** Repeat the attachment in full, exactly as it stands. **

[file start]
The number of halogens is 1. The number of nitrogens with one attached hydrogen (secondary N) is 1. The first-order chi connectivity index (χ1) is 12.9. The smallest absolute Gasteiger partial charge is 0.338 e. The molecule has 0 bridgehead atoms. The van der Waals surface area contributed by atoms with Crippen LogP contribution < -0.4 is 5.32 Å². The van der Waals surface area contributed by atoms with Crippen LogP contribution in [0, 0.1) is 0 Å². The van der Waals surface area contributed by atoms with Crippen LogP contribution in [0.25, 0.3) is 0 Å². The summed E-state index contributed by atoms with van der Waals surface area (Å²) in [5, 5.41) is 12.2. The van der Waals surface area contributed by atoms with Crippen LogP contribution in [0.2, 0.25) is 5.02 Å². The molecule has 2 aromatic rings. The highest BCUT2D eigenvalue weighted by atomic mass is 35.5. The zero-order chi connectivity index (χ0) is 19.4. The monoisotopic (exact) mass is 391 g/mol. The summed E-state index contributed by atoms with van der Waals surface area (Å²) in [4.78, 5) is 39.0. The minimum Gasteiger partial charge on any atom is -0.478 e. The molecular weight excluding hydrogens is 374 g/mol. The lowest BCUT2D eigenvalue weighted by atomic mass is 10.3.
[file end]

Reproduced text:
The number of halogens is 1. The number of nitrogens with one attached hydrogen (secondary N) is 1. The first-order chi connectivity index (χ1) is 12.9. The smallest absolute Gasteiger partial charge is 0.338 e. The molecule has 0 bridgehead atoms. The van der Waals surface area contributed by atoms with Crippen LogP contribution < -0.4 is 5.32 Å². The van der Waals surface area contributed by atoms with Crippen LogP contribution in [0, 0.1) is 0 Å². The van der Waals surface area contributed by atoms with Crippen LogP contribution in [0.25, 0.3) is 0 Å². The summed E-state index contributed by atoms with van der Waals surface area (Å²) in [5, 5.41) is 12.2. The van der Waals surface area contributed by atoms with Crippen LogP contribution in [0.2, 0.25) is 5.02 Å². The molecule has 2 aromatic rings. The highest BCUT2D eigenvalue weighted by atomic mass is 35.5. The zero-order chi connectivity index (χ0) is 19.4. The monoisotopic (exact) mass is 391 g/mol. The summed E-state index contributed by atoms with van der Waals surface area (Å²) in [4.78, 5) is 39.0. The minimum Gasteiger partial charge on any atom is -0.478 e. The molecular weight excluding hydrogens is 374 g/mol. The lowest BCUT2D eigenvalue weighted by atomic mass is 10.3.